Today's Debate: Is Pharma pity party warranted?

The industry admits to having attracted $47 billion in venture capital over the last year, and biotech firms now have $500 billion in capitalization. Yet they're complaining. Should they be?

PHRMA logoBig pharma went to Weston, Florida, a town pulled out from what was the Everglades, and held a pity party this week.

Technically the event was the 10th BioFlorida conference, a celebration of networking for the state's biotech industry.

But the report of Stephen Pounds in The Palm Beach Post sure reads like a pity party:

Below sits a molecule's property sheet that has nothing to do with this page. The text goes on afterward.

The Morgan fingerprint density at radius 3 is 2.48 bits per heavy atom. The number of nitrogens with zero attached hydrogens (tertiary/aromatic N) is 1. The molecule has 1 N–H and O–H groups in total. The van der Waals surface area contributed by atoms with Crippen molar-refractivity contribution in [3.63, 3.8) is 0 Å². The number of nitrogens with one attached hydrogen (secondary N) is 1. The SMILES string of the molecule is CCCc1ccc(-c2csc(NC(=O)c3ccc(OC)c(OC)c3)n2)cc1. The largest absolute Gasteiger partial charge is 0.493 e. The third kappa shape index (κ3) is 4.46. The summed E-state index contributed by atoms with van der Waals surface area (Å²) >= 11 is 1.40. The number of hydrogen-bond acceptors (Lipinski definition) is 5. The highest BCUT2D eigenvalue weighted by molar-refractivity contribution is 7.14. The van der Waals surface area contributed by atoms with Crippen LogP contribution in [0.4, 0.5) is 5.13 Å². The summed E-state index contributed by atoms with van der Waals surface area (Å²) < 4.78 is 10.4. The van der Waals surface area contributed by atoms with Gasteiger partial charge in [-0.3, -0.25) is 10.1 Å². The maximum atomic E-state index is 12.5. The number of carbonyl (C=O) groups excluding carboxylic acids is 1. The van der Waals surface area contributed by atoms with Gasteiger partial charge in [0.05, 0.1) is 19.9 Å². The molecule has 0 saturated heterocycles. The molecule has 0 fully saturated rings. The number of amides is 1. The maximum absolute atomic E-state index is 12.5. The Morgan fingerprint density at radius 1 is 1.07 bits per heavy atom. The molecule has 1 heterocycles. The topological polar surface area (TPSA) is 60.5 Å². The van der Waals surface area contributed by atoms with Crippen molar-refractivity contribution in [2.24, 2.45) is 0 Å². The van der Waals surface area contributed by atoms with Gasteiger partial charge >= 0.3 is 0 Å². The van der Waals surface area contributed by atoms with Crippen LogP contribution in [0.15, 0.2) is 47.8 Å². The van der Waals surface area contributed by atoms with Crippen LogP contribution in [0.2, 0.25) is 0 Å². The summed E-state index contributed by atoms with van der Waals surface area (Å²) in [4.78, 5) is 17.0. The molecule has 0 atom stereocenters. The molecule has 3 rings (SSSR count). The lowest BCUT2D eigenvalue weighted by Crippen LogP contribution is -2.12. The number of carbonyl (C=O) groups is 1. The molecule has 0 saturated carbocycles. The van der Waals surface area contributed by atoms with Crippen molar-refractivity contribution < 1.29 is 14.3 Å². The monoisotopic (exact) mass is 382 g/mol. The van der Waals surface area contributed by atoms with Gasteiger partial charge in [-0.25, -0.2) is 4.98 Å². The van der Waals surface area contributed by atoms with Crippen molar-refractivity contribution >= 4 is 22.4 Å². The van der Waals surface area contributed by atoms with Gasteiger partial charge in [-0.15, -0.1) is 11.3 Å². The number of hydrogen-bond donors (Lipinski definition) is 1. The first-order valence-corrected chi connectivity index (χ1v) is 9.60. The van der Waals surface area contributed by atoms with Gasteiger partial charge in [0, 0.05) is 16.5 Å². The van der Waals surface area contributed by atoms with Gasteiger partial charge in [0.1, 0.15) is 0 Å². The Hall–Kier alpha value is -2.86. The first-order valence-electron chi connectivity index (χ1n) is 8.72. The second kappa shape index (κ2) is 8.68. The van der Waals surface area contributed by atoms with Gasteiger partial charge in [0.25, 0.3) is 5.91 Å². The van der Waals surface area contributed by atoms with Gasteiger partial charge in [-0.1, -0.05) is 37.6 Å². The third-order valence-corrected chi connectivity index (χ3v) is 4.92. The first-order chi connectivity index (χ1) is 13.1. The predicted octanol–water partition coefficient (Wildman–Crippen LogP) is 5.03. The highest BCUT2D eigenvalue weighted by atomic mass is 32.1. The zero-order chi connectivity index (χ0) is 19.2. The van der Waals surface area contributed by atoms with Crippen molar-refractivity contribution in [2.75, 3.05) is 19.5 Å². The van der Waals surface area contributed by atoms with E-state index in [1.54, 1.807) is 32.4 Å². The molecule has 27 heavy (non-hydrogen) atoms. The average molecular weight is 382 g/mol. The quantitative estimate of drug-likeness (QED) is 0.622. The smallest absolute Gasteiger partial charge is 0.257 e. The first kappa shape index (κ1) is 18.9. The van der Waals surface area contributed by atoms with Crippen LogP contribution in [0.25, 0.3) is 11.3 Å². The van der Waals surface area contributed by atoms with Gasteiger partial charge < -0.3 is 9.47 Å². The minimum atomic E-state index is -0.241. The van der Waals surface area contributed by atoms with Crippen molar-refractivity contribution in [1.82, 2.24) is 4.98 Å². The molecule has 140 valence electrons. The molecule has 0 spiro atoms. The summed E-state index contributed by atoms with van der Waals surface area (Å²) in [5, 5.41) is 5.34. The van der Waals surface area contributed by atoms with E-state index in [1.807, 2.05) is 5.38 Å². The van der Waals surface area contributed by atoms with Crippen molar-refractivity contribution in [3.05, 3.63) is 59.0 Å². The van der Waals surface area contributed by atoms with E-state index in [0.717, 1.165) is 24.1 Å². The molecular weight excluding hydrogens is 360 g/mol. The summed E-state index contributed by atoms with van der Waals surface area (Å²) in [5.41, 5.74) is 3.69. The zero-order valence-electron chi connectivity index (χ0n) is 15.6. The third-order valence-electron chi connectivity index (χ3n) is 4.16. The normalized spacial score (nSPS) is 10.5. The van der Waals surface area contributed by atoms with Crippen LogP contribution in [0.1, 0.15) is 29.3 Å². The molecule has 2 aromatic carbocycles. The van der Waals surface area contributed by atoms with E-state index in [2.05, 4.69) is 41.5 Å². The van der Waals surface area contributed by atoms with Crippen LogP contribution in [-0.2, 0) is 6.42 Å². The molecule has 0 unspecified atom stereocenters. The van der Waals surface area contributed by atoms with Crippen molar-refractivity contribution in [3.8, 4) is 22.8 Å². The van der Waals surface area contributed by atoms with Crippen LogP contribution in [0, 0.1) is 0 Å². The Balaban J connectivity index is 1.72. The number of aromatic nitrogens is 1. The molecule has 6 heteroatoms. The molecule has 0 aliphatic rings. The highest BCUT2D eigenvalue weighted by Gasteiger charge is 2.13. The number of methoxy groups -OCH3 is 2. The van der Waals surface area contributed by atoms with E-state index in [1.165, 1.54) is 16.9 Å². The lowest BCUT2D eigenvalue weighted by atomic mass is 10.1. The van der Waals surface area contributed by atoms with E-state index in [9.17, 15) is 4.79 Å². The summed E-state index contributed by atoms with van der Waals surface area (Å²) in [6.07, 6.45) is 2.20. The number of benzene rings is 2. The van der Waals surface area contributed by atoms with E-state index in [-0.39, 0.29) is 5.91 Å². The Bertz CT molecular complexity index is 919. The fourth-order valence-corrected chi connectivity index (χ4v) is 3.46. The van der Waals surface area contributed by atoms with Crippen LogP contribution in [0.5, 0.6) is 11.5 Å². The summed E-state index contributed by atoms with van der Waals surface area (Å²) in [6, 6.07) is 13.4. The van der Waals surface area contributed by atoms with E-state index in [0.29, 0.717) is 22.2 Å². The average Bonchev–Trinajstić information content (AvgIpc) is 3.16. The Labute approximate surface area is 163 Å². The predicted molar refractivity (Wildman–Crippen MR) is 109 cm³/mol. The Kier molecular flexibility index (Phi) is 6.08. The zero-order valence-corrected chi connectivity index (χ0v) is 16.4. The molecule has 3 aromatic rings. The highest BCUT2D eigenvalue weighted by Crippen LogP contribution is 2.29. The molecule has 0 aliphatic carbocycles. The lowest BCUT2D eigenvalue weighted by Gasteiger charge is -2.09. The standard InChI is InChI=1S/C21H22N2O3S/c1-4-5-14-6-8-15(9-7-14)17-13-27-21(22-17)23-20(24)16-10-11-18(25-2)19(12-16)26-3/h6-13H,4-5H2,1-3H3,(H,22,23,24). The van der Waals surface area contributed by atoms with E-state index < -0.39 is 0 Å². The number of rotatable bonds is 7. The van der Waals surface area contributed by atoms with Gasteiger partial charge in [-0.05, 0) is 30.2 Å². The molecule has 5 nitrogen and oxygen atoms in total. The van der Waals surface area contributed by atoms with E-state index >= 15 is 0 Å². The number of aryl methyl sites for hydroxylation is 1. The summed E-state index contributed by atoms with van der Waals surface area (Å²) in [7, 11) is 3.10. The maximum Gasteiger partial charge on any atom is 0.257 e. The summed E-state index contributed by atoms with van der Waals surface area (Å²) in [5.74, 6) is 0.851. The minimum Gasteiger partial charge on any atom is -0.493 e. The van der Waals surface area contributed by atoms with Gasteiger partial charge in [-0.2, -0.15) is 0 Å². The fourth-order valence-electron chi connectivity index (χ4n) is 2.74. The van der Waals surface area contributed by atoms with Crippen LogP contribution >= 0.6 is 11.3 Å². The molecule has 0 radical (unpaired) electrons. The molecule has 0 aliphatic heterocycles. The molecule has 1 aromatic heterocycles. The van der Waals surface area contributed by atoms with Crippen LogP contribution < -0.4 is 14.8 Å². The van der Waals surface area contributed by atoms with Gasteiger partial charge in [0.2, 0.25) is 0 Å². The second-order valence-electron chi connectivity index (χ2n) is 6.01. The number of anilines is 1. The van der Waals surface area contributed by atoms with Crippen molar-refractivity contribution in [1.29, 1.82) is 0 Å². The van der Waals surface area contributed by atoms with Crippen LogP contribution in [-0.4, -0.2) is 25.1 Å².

• 46 states enacted "anti-industry" legislation in the last year, complained Phrma lobbyist Christopher Badgley.
  • Drug salesmen at Miami's public hospital have to register as lobbyists.
  • Washington is pressing the industry to allow "generic" versions of early biologic drugs.
  • New Jersey is investigating payments made to doctors testing new drugs.

The industry faces drug-price controls, limits on patient access to new treatments, drug-safety concerns, mounting clinical-trial disclosure rules and changes to intellectual-property laws, Badgley concluded.

It's not all bad. The industry admits to having attracted $47 billion in venture capital over the last year, and biotech firms now have $500 billion in capitalization. Yet they're complaining.

Should they be?

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